Authentication with External Identity Providers using Opaque Tokens

This guide describes how AuthService performs authentication for client requests that use an opaque access token from an external Identity Provider (such as PingID).

Here’s what you’ll need so that you can authenticate with an external IdP using an opaque token:

  • Integration of your Arrikto EKF installation with an external Identity Provider.
  • An opaque access token from your external Identity Provider.
  • AuthService must be configured to perform remote access token validation.


You can use this method of authentication even if you use a JWT as an access token. In this case, the AuthService will simply treat it as an opaque token, meaning that it will not check its claims and all the following steps will apply.

Step-by-Step Analysis

Here is a step-by-step explanation of how AuthService authenticates clients based on their opaque access token.

  1. Client: Perform HTTP request to Kubeflow with an opaque access token in the Authorization header.

  2. Istio Gateway: Intercept the HTTP request and send it to the AuthService.

  3. AuthService: Check whether the HTTP request has an Authorization header. Retrieve the opaque access token from the Authorization header.


    If the client makes a request with no credentials, this check will also fail. AuthService will then perform the authentication via the OIDC Authorization Code Flow. Find out more about this authentication method here:

  4. AuthService: Check whether the HTTP request can be authenticated with the Kubernetes authenticator.


    When authenticating a client that has an access token granted from the external Identity Provider this check will fail.


If the AuthService caching mechanism is enabled and the retrieved Bearer token exists in the cache, then AuthService will skip both Step 5 and Step 6 (see the respective dotted arrows in the above diagram). You can find out more on how to enable the AuthService caching mechanism in the Enable AuthService Caching Mechanism guide.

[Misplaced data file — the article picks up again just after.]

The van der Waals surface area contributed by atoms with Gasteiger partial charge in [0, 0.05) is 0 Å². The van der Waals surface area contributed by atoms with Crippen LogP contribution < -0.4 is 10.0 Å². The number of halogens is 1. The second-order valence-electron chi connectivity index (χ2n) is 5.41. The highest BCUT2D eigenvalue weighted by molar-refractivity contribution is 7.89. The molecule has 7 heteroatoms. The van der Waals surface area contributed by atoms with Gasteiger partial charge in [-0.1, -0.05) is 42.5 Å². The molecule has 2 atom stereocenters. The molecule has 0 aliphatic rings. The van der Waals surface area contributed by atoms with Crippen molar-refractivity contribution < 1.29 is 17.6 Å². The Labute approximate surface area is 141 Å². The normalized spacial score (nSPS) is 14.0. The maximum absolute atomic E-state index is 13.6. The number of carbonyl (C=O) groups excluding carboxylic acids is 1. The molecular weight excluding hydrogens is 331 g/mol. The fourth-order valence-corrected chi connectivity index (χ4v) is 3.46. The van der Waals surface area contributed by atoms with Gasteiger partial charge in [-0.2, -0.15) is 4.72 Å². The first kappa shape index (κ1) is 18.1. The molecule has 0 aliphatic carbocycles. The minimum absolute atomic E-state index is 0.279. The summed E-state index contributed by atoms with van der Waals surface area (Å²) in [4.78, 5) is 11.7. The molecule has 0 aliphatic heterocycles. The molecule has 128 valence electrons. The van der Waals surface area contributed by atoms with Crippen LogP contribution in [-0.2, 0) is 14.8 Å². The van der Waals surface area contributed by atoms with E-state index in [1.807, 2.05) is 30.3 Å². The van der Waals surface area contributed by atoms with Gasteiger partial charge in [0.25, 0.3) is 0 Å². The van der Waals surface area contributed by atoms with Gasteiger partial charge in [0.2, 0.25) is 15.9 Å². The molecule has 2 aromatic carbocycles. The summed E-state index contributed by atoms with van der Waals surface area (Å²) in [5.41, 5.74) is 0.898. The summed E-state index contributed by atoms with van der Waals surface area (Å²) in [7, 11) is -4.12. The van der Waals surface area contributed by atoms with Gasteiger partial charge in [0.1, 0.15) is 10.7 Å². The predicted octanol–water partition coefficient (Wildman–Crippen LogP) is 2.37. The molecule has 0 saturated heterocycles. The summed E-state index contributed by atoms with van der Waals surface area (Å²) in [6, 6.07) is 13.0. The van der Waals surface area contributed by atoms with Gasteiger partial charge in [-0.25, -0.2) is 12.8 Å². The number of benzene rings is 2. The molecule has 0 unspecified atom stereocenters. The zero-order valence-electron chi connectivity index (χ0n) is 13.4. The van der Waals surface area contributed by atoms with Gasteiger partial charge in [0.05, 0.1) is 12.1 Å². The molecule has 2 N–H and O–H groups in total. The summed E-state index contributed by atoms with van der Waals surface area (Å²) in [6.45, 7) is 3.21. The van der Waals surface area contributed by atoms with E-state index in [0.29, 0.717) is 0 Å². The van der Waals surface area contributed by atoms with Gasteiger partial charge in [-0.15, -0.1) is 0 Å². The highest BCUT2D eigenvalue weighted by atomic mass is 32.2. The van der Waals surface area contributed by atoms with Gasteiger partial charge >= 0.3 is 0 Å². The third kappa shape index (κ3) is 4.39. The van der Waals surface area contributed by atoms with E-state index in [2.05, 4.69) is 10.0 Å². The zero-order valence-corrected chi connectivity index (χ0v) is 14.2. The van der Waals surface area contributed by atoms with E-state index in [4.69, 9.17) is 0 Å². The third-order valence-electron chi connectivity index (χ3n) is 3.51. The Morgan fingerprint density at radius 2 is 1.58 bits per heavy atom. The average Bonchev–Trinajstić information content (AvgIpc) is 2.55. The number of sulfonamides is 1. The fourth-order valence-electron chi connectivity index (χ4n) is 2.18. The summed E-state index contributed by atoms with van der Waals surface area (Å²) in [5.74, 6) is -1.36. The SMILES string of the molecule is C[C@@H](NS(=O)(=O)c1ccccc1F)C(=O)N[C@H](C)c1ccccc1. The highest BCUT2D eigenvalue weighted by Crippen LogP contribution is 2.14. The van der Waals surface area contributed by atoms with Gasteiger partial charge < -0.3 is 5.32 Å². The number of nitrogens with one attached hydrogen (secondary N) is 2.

1. AuthService: Request the UserInfo Endpoint of the external Identity Provider with the retrieved opaque access token in the Authorization header.

  2. AuthService: Retrieve the User ID and the groups of the user from the successful response of the external Identity Provider, using the USERID_CLAIM and GROUPS_CLAIM configuration options of AuthService.


    If the access token is not valid, the external Identity Provider will respond with an error response. AuthService will then continue with the session authenticator. Find out more on the session authenticator here:

  3. AuthService: Respond to Istio Gateway that the client was successfully authenticated (HTTP 200 status) and set the UserID header for the client.

  4. Istio Gateway: Forward the request to Kubeflow with the UserID header.

  5. Kubeflow: Perform the action that the client requested and respond back to Istio Gateway.

    See also

    See more on how Kubeflow performs authorization by using Kubernetes RBAC:

  6. Istio Gateway: Forward the response to the client.

See also


In this guide you gained insight on how AuthService performs authentication for client requests that use an opaque access token from an external Identity Provider.

What’s Next

The next guide presents how the AuthService performs authentication with OpenID Connect (OIDC) when a user makes a request with no credentials.